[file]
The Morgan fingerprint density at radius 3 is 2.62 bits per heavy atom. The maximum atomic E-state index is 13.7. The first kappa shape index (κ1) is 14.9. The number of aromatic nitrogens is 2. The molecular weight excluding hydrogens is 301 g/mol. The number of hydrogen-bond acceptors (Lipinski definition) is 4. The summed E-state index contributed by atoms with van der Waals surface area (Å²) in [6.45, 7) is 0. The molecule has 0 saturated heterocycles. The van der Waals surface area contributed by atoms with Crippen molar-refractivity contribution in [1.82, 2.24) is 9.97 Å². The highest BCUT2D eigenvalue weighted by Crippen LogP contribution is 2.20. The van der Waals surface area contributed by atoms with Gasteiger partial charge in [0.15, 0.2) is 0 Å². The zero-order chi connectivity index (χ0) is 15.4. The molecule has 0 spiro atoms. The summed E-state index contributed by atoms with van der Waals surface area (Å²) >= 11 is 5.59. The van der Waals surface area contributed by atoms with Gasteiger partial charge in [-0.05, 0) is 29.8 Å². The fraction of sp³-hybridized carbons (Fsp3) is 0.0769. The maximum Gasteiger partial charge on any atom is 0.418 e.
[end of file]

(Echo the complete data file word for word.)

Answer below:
The Morgan fingerprint density at radius 3 is 2.62 bits per heavy atom. The maximum atomic E-state index is 13.7. The first kappa shape index (κ1) is 14.9. The number of aromatic nitrogens is 2. The molecular weight excluding hydrogens is 301 g/mol. The number of hydrogen-bond acceptors (Lipinski definition) is 4. The summed E-state index contributed by atoms with van der Waals surface area (Å²) in [6.45, 7) is 0. The molecule has 0 saturated heterocycles. The van der Waals surface area contributed by atoms with Crippen molar-refractivity contribution in [1.82, 2.24) is 9.97 Å². The highest BCUT2D eigenvalue weighted by Crippen LogP contribution is 2.20. The van der Waals surface area contributed by atoms with Gasteiger partial charge in [0.15, 0.2) is 0 Å². The zero-order chi connectivity index (χ0) is 15.4. The molecule has 0 spiro atoms. The summed E-state index contributed by atoms with van der Waals surface area (Å²) >= 11 is 5.59. The van der Waals surface area contributed by atoms with Gasteiger partial charge in [-0.05, 0) is 29.8 Å². The fraction of sp³-hybridized carbons (Fsp3) is 0.0769. The maximum Gasteiger partial charge on any atom is 0.418 e.